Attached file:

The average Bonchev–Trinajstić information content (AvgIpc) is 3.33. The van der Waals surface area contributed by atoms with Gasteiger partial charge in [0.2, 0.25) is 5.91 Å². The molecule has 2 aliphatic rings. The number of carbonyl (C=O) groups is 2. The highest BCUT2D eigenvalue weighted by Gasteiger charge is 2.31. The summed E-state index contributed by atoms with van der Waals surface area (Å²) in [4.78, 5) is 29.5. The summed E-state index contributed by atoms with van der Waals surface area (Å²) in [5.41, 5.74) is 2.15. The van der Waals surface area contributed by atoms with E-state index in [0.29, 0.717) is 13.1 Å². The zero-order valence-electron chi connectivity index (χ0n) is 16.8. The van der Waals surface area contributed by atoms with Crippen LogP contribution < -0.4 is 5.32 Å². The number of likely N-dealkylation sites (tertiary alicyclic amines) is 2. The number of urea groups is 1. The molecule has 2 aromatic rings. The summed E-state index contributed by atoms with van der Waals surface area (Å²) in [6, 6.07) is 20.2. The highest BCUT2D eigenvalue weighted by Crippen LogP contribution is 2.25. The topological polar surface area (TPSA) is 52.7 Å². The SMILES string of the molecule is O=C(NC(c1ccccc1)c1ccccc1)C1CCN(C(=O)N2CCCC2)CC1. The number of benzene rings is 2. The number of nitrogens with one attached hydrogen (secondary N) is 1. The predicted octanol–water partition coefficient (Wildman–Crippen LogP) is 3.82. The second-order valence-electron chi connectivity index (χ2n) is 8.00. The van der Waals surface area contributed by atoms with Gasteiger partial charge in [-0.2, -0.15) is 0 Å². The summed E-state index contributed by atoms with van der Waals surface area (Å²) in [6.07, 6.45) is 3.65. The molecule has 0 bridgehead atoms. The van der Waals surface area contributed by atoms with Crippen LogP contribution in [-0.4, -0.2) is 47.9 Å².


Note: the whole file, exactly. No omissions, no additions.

The average Bonchev–Trinajstić information content (AvgIpc) is 3.33. The van der Waals surface area contributed by atoms with Gasteiger partial charge in [0.2, 0.25) is 5.91 Å². The molecule has 2 aliphatic rings. The number of carbonyl (C=O) groups is 2. The highest BCUT2D eigenvalue weighted by Gasteiger charge is 2.31. The summed E-state index contributed by atoms with van der Waals surface area (Å²) in [4.78, 5) is 29.5. The summed E-state index contributed by atoms with van der Waals surface area (Å²) in [5.41, 5.74) is 2.15. The van der Waals surface area contributed by atoms with E-state index in [0.29, 0.717) is 13.1 Å². The zero-order valence-electron chi connectivity index (χ0n) is 16.8. The van der Waals surface area contributed by atoms with Crippen LogP contribution < -0.4 is 5.32 Å². The number of likely N-dealkylation sites (tertiary alicyclic amines) is 2. The number of urea groups is 1. The molecule has 2 aromatic rings. The summed E-state index contributed by atoms with van der Waals surface area (Å²) in [6, 6.07) is 20.2. The highest BCUT2D eigenvalue weighted by Crippen LogP contribution is 2.25. The topological polar surface area (TPSA) is 52.7 Å². The SMILES string of the molecule is O=C(NC(c1ccccc1)c1ccccc1)C1CCN(C(=O)N2CCCC2)CC1. The number of benzene rings is 2. The number of nitrogens with one attached hydrogen (secondary N) is 1. The predicted octanol–water partition coefficient (Wildman–Crippen LogP) is 3.82. The second-order valence-electron chi connectivity index (χ2n) is 8.00. The van der Waals surface area contributed by atoms with Gasteiger partial charge in [-0.2, -0.15) is 0 Å². The summed E-state index contributed by atoms with van der Waals surface area (Å²) in [6.07, 6.45) is 3.65. The molecule has 0 bridgehead atoms. The van der Waals surface area contributed by atoms with Crippen LogP contribution in [-0.4, -0.2) is 47.9 Å².